SYDNEY - A vet from the Western Australian city of Perth played a key role in the rescue of 12 boys and their assistant soccer coach trapped deep in a Thai cave.
Dr Craig Challen is a close friend and dive partner of Australian anaesthetist Dr Richard Harris, who assessed the health of the boys and their coach, determining who needed to get out of the cave quickest and who could wait longer, Australian Broadcasting Corp (ABC) online reported.
Dr Harris was praised by Thai and Australian authorities for his key role in helping manage the rescue.
Both doctors were among 19 Australians who helped a multi-national effort to bring the soccer team out.
Dr Harris, from Adelaide, was specifically requested by the British diving team for his rare skills as an expert cave diver and medic used to working in extreme conditions.
In turn, Dr Harris requested Dr Challen join him.
Australian Foreign Minister Ms Julie Bishop praised Dr Harris, Dr Challen and the other members of the Australian team for their efforts in a statement on Wednesday (July 11).
Both belong to an informal group of divers who call themselves the 'Wet Mules', who take on some of the world's deepest caves, the Daily Mail online reported.
Technical cave diving is known as the "Formula One of diving", reported the ABC and the Mules liked to push the limits of exploration of the most technically challenging caves.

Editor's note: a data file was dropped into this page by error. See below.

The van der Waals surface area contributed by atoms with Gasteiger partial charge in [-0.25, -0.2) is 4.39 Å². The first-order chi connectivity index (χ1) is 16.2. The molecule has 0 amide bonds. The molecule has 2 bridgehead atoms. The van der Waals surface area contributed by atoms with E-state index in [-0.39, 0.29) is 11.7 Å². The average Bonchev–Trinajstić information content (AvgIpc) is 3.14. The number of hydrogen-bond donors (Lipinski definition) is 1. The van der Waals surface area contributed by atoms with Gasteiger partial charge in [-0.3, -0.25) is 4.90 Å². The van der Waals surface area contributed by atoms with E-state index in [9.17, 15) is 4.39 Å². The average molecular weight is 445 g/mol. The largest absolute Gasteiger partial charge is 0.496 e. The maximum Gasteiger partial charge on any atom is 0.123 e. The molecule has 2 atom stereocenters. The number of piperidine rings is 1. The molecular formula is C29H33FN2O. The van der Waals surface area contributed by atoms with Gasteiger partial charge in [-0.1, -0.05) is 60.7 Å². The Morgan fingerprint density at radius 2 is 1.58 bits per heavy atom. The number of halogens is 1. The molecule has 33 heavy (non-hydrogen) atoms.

The group's name was inspired by the southern American expression "enough money to burn a wet mule".
They pride themselves on innovative thinking and doing whatever it takes to solve the trickiest of problems, according to their website.
"As a large part of our chosen pursuit of cave diving seems to revolve around ferrying heavy objects in and out of caves, submersing ourselves in frigid waters for many hours and generally abusing our bodies in a multitude of ways, we were beginning to take on the persona of the wet mule itself!," the Wet Mules website says.
"Stubborn, strong of back and oblivious to pain: these are the qualities of the exploration cave diver!"
Dr Harris and Dr Challen have gained many years of experience together, pushing the limits of some of the most difficult caves, such as Cocklebiddy Cave in Western Australia and the Pearse River on New Zealand's South Island, ABC reported.
In 2012, Dr Challen set an Australasian record when he reached a depth of 220m at Pearse Resurgence in New Zealand.
ABC quoted New South Wales diving consultant David Strike as saying he was not surprised Dr Harris had asked Dr Challen to help him on the Thai mission because close personal relationships were vital in difficult dives.
"Like most divers, you tend to get used to a particular diving partner," Dr Strike said.
"Telepathy almost comes into play. You become very comfortable with a particular dive buddy, you know how they're going to react in a certain situation," he told ABC.